Forgive me for casting aside studied indifference and blog-standard irony. And forgive me also for seeing in tragedy a potential opportunity. But I think the horrifying situation at Penn State suggests that it’s time to acknowledge that big-time college football is a net loser for universities.

Forget that most programs hemorrhage money. Forget that the players are typically African-American, typically don’t graduate, and are typically put in harm’s way for the entertainment of wealthy donors who are typically white. Forget that academic standards are rejiggered or ignored so that these young men can be admitted to play football. Forget that the BCS isn’t a meritocracy that rewards excellence so much as an oligopoly that protects its most important members. Forget that college football has always oozed corruption. Forget that football coaches wield extraordinary, even frightening, power on campuses. Forget that it’s insane that universities provide — free of charge! — the NFL with a minor league system.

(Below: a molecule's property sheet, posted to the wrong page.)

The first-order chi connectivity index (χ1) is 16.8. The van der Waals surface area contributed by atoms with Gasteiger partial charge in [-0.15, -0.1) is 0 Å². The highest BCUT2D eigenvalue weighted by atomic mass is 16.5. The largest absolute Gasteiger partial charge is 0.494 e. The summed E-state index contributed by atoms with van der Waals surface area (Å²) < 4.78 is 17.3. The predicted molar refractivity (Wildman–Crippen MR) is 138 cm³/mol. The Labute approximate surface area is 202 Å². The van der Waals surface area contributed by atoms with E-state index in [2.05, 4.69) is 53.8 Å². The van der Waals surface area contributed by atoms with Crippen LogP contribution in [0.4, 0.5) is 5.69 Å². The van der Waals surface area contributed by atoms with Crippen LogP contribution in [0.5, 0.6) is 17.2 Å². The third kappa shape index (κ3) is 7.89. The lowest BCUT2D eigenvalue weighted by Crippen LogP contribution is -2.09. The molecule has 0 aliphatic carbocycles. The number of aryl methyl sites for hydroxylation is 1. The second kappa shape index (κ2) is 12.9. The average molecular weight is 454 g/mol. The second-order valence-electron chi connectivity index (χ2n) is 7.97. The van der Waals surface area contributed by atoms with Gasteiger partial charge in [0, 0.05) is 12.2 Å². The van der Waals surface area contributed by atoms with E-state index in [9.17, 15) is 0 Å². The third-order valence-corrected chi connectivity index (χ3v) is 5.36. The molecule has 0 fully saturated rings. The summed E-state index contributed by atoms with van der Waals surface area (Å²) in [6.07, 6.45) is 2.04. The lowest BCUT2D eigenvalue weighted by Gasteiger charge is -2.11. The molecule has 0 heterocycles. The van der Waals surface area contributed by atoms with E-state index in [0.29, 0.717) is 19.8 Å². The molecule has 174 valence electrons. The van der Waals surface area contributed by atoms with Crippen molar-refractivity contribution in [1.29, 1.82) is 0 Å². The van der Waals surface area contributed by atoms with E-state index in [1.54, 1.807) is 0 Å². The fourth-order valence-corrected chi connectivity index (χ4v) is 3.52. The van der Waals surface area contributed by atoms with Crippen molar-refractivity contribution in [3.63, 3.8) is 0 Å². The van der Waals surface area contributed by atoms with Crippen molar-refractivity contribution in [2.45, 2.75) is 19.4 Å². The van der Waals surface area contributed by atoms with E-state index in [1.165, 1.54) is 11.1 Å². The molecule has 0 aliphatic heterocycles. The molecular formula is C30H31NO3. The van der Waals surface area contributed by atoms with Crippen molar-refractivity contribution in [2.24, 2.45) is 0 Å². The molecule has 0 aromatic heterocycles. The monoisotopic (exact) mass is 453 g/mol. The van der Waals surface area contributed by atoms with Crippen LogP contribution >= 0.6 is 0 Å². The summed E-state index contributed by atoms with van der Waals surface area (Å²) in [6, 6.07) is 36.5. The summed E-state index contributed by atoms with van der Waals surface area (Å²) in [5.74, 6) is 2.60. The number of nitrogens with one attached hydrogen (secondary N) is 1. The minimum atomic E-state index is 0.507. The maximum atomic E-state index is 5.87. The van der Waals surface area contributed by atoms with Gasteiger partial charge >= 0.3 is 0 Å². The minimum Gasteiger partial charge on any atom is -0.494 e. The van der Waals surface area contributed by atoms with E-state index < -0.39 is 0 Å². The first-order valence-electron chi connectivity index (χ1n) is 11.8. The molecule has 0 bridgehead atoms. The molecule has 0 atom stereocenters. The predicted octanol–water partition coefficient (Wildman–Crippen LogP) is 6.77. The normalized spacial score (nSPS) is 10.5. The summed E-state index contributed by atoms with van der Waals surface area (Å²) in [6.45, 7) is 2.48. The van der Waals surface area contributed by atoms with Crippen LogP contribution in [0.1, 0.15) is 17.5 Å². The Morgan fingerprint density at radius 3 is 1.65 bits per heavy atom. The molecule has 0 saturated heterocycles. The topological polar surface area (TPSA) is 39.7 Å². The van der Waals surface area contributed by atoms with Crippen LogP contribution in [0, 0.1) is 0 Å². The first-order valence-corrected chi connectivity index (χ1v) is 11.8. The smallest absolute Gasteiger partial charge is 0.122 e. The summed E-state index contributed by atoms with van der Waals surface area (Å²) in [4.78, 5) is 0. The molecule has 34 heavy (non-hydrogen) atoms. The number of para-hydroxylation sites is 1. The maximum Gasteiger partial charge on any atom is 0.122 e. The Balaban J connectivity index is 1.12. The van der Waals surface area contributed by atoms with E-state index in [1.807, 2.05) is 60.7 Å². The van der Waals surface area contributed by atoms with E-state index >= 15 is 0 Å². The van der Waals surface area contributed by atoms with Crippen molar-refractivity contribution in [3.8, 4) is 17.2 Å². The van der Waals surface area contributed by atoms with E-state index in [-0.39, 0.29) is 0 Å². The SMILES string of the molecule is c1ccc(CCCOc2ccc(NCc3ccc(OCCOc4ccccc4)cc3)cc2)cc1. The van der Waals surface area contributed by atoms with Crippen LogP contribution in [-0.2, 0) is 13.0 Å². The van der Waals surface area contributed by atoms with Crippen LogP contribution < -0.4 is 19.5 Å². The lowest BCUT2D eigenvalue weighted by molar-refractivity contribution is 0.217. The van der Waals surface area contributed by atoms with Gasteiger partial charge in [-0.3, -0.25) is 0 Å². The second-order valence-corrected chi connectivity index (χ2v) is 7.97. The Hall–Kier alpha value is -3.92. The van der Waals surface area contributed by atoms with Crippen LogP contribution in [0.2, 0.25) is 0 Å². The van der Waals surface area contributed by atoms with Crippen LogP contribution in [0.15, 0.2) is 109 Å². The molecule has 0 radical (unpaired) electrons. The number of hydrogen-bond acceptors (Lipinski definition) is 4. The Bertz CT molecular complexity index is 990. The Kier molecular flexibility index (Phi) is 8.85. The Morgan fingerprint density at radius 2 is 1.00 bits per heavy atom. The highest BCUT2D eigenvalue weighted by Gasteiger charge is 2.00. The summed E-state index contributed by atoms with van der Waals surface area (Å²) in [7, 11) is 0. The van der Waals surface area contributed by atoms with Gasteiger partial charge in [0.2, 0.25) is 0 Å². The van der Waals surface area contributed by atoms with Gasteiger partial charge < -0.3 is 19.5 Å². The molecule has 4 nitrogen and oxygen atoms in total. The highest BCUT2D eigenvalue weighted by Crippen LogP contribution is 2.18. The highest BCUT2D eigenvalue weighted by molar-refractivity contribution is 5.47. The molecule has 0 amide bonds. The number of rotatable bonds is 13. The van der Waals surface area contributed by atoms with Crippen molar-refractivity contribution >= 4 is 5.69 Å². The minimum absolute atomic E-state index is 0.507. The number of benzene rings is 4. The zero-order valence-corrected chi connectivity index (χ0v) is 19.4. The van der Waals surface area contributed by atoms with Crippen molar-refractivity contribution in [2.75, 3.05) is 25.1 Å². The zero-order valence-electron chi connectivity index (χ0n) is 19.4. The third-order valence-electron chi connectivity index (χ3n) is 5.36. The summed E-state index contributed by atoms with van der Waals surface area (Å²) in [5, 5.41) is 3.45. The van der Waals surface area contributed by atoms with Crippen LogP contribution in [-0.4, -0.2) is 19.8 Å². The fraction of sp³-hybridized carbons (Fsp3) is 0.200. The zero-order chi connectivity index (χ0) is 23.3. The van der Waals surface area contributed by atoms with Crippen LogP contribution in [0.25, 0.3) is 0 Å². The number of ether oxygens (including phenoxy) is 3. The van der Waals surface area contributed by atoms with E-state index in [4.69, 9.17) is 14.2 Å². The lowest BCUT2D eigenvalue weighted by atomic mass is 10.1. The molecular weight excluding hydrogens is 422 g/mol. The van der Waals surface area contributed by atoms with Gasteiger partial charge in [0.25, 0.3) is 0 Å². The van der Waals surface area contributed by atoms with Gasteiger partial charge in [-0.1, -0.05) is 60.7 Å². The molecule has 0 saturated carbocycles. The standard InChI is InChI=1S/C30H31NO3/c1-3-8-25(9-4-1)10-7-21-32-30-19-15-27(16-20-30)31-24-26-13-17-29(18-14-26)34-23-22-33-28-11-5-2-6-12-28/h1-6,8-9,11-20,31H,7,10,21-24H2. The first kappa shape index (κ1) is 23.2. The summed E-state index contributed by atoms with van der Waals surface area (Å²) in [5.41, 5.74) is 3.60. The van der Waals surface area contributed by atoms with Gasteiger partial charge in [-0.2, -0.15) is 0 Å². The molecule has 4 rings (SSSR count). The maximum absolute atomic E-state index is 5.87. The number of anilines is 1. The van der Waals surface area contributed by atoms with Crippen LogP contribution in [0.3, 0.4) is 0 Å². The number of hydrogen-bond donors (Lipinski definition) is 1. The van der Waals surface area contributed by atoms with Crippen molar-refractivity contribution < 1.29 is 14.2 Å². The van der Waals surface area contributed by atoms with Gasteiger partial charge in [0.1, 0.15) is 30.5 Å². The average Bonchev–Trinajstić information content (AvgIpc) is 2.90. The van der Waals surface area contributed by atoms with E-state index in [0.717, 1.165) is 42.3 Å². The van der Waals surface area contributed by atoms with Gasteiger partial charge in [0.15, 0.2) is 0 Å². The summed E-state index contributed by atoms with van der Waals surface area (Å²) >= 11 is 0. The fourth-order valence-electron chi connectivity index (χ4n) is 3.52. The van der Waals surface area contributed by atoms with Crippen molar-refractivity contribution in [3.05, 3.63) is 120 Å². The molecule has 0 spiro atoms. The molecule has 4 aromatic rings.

And just remember that at a time of real peril for higher education, with budgets being slashed and classrooms crumbling, we are told, again and again, that we must focus on the core mission of the university. Then ask, “Is big-time college football part of the core mission of the university? Should it be?”